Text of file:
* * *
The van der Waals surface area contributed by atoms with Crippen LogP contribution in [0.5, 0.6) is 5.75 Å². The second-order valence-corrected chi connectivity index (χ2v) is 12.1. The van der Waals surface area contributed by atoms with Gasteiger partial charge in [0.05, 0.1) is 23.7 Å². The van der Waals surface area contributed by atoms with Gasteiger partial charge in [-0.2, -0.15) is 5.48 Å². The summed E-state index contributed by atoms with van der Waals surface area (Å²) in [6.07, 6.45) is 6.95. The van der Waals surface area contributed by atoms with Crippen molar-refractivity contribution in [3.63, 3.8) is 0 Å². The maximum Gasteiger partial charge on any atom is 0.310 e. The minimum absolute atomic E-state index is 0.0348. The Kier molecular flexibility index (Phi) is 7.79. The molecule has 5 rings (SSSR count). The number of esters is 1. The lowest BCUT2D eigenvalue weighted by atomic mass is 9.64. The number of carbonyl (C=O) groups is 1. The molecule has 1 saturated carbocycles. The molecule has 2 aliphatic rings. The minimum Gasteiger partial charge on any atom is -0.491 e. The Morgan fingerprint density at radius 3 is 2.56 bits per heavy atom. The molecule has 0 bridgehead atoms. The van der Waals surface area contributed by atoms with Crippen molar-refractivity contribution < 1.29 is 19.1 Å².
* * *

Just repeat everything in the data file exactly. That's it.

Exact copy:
The van der Waals surface area contributed by atoms with Crippen LogP contribution in [0.5, 0.6) is 5.75 Å². The second-order valence-corrected chi connectivity index (χ2v) is 12.1. The van der Waals surface area contributed by atoms with Gasteiger partial charge in [0.05, 0.1) is 23.7 Å². The van der Waals surface area contributed by atoms with Gasteiger partial charge in [-0.2, -0.15) is 5.48 Å². The summed E-state index contributed by atoms with van der Waals surface area (Å²) in [6.07, 6.45) is 6.95. The van der Waals surface area contributed by atoms with Crippen molar-refractivity contribution in [3.63, 3.8) is 0 Å². The maximum Gasteiger partial charge on any atom is 0.310 e. The minimum absolute atomic E-state index is 0.0348. The Kier molecular flexibility index (Phi) is 7.79. The molecule has 5 rings (SSSR count). The number of esters is 1. The lowest BCUT2D eigenvalue weighted by atomic mass is 9.64. The number of carbonyl (C=O) groups is 1. The molecule has 1 saturated carbocycles. The molecule has 2 aliphatic rings. The minimum Gasteiger partial charge on any atom is -0.491 e. The Morgan fingerprint density at radius 3 is 2.56 bits per heavy atom. The molecule has 0 bridgehead atoms. The van der Waals surface area contributed by atoms with Crippen molar-refractivity contribution < 1.29 is 19.1 Å².